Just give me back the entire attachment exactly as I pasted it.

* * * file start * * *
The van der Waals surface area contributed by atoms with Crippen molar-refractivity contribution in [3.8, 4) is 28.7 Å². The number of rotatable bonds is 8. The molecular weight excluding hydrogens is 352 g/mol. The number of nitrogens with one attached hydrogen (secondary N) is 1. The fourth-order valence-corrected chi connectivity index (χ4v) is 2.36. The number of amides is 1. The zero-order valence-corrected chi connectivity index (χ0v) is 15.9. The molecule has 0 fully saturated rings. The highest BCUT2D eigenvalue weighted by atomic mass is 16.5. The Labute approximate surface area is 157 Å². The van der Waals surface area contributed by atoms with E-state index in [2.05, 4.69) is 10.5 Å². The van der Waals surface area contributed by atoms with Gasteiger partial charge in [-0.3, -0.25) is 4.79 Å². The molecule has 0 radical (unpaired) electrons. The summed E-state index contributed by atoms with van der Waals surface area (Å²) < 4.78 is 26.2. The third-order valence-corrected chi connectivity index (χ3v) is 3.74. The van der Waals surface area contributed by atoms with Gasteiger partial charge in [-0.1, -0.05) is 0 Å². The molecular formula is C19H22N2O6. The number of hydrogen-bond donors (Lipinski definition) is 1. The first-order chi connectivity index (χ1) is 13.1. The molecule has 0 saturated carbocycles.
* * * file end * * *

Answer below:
The van der Waals surface area contributed by atoms with Crippen molar-refractivity contribution in [3.8, 4) is 28.7 Å². The number of rotatable bonds is 8. The molecular weight excluding hydrogens is 352 g/mol. The number of nitrogens with one attached hydrogen (secondary N) is 1. The fourth-order valence-corrected chi connectivity index (χ4v) is 2.36. The number of amides is 1. The zero-order valence-corrected chi connectivity index (χ0v) is 15.9. The molecule has 0 fully saturated rings. The highest BCUT2D eigenvalue weighted by atomic mass is 16.5. The Labute approximate surface area is 157 Å². The van der Waals surface area contributed by atoms with E-state index in [2.05, 4.69) is 10.5 Å². The van der Waals surface area contributed by atoms with Gasteiger partial charge in [-0.3, -0.25) is 4.79 Å². The molecule has 0 radical (unpaired) electrons. The summed E-state index contributed by atoms with van der Waals surface area (Å²) < 4.78 is 26.2. The third-order valence-corrected chi connectivity index (χ3v) is 3.74. The van der Waals surface area contributed by atoms with Gasteiger partial charge in [-0.1, -0.05) is 0 Å². The molecular formula is C19H22N2O6. The number of hydrogen-bond donors (Lipinski definition) is 1. The first-order chi connectivity index (χ1) is 13.1. The molecule has 0 saturated carbocycles.